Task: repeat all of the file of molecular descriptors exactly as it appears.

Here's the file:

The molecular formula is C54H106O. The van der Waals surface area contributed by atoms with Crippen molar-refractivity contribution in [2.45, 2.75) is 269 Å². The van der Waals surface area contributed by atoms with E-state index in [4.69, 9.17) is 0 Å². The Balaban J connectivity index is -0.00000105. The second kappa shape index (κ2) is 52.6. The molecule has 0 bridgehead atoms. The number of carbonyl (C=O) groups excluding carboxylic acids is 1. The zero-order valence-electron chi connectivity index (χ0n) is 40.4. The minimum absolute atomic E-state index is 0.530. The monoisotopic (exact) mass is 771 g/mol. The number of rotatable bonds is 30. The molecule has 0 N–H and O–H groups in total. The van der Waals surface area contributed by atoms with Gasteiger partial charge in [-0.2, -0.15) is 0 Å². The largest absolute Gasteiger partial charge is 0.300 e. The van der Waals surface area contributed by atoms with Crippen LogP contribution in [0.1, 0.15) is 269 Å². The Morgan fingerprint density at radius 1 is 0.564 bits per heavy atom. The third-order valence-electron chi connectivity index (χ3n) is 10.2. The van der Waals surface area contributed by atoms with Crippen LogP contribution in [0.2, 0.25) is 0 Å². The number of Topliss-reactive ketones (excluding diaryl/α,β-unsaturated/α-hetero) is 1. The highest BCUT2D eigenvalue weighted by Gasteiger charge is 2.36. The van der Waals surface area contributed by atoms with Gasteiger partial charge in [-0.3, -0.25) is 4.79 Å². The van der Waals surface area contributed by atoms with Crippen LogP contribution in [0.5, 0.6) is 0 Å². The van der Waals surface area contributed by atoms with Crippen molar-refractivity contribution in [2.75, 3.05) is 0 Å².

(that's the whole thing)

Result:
The molecular formula is C54H106O. The van der Waals surface area contributed by atoms with Crippen molar-refractivity contribution in [2.45, 2.75) is 269 Å². The van der Waals surface area contributed by atoms with E-state index in [4.69, 9.17) is 0 Å². The Balaban J connectivity index is -0.00000105. The second kappa shape index (κ2) is 52.6. The molecule has 0 bridgehead atoms. The number of carbonyl (C=O) groups excluding carboxylic acids is 1. The zero-order valence-electron chi connectivity index (χ0n) is 40.4. The minimum absolute atomic E-state index is 0.530. The monoisotopic (exact) mass is 771 g/mol. The number of rotatable bonds is 30. The molecule has 0 N–H and O–H groups in total. The van der Waals surface area contributed by atoms with Gasteiger partial charge in [-0.2, -0.15) is 0 Å². The largest absolute Gasteiger partial charge is 0.300 e. The van der Waals surface area contributed by atoms with Crippen LogP contribution in [0.1, 0.15) is 269 Å². The Morgan fingerprint density at radius 1 is 0.564 bits per heavy atom. The third-order valence-electron chi connectivity index (χ3n) is 10.2. The van der Waals surface area contributed by atoms with Crippen LogP contribution in [0.2, 0.25) is 0 Å². The number of Topliss-reactive ketones (excluding diaryl/α,β-unsaturated/α-hetero) is 1. The highest BCUT2D eigenvalue weighted by Gasteiger charge is 2.36. The van der Waals surface area contributed by atoms with Gasteiger partial charge in [-0.3, -0.25) is 4.79 Å². The van der Waals surface area contributed by atoms with Crippen LogP contribution in [0.5, 0.6) is 0 Å². The van der Waals surface area contributed by atoms with Crippen molar-refractivity contribution in [2.75, 3.05) is 0 Å².